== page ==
School district outlines goals: academies, restorative justice, Common Core

Signature Academies in each of the school zones, restorative practices training and refining Common Core curriculum are a few of Newport-Mesa Unified School District’s top goals for the school year.

Trustees voted 6-0 to approve a list of five general behavior, creativity and academic goals for the district Tuesday night. Trustee Walt Davenport was absent.

Trustee Katrina Foley spoke in favor of the priorities during the meeting, saying that the list is “something that’s attainable and can be measured.”

District officials and board members spent several days over the summer reviewing priorities from last year and evaluating future goals.


“It’s not about earning a score,” Supt. Fred Navarro said in an interview Wednesday. “It’s about ongoing growth and continual improvement.”

Last year, the district planned to provide restorative justice training to principals and teachers at each of the schools. Restorative justice is the practice of working with students to identify why they are misbehaving instead of only suspending them.

It’s a goal that wasn’t fully attained because of the amount of time spent on Common Core training, said district spokeswoman Laura Boss.

This year, the district tweaked the language of the goal a bit, instead planning to provide restorative practices training to staff and implement the Positive Behavior Interventions and Support program.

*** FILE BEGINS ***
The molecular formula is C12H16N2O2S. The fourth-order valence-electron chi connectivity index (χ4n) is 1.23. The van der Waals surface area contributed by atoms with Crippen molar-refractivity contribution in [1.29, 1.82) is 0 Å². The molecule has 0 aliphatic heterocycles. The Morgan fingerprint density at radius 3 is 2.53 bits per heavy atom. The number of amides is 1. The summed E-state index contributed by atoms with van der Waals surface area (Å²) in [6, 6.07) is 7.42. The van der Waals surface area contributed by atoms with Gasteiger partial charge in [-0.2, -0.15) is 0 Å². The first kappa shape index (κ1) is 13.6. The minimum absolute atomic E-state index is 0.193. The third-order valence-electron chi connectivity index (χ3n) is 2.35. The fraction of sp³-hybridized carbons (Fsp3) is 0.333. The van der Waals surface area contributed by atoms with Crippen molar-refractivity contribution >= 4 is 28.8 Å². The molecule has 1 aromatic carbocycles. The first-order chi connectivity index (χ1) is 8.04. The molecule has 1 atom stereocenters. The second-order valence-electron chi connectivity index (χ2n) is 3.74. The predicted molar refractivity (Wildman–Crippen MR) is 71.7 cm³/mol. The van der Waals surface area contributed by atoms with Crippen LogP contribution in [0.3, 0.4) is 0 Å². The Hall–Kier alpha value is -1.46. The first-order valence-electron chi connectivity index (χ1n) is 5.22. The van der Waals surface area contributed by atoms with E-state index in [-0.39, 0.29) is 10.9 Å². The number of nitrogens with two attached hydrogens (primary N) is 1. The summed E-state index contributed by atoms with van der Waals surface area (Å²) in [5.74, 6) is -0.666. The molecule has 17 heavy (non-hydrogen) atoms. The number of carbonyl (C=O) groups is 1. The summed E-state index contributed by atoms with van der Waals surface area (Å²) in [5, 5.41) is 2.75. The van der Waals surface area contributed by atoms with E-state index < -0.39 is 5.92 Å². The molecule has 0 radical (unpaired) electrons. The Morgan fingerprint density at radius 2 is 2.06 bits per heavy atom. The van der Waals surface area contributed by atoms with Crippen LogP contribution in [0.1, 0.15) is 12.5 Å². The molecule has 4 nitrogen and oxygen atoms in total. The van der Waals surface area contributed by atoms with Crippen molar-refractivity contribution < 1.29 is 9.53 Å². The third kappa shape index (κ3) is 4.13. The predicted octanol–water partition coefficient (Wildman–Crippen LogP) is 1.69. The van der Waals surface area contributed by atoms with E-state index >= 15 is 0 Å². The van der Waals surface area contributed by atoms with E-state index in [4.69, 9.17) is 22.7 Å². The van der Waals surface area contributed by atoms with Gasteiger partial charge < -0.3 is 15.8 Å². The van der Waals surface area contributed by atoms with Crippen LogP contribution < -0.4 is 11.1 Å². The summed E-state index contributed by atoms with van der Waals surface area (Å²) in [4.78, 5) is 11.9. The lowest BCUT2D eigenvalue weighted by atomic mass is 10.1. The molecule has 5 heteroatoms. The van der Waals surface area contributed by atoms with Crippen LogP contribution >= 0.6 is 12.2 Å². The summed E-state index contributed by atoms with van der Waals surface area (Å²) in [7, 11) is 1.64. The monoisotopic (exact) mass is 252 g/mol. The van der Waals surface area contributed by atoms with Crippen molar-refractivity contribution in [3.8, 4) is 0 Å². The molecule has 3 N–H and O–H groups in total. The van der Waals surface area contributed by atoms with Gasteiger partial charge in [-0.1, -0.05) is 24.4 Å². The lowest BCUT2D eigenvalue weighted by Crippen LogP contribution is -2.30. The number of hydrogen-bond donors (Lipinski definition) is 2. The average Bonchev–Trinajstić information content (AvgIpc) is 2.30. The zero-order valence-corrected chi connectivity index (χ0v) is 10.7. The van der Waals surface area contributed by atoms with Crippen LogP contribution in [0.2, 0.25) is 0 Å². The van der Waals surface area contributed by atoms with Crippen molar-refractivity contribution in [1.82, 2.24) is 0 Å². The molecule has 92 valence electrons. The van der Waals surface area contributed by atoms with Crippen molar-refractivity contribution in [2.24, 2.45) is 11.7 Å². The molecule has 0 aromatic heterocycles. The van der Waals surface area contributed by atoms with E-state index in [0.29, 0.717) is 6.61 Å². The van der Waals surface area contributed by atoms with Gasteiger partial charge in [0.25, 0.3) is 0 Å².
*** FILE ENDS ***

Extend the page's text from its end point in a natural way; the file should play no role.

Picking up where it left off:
However, the intent of the program is the same, said Director of Student Services Phil D’Agostino.

Positive Behavior Interventions and Support is a form of restorative justice that gives administrators tools to understand specific students’ behavior.

Like restorative justice, it forces students to understand the repercussions of their actions and work to make amends for wrongdoing.

Before he made recommendations to the board during the summer, D’Agostino spoke with administrators at various schools to determine which disciplinary practices they’ve found most useful.

He found that about 86% of school administration already use restorative practices in some form.

D’Agostino likened the process of preparing for restorative practices on the district level to setting up the board game Stratego.

“We were setting up the game last year and getting all the pieces together,” he said. “It has us at the starting gate now, ready to move forward.”

The creation of Signature Academies, previously called Flagship Programs, in each of the four school zones continues to be a priority for the district this year.


So far, each zone — Estancia, Costa Mesa, Newport Harbor and Corona del Mar — have selected a signature academic and arts subject offered from elementary school through high school.

Next, the district will look at the timeline and how to implement each of the programs over the next several years.

“We hope to tap into kids’ talents with these programs,” Navarro said. “The best employees are the most creative employees.”

Newport-Mesa will also continue to implement Common Core curriculum in the classrooms this year with the goal of preparing students for college entrance and career technical programs.

“Looking at it holistically, it’s about creating a rigorous instructional program for all kids,” Navarro said.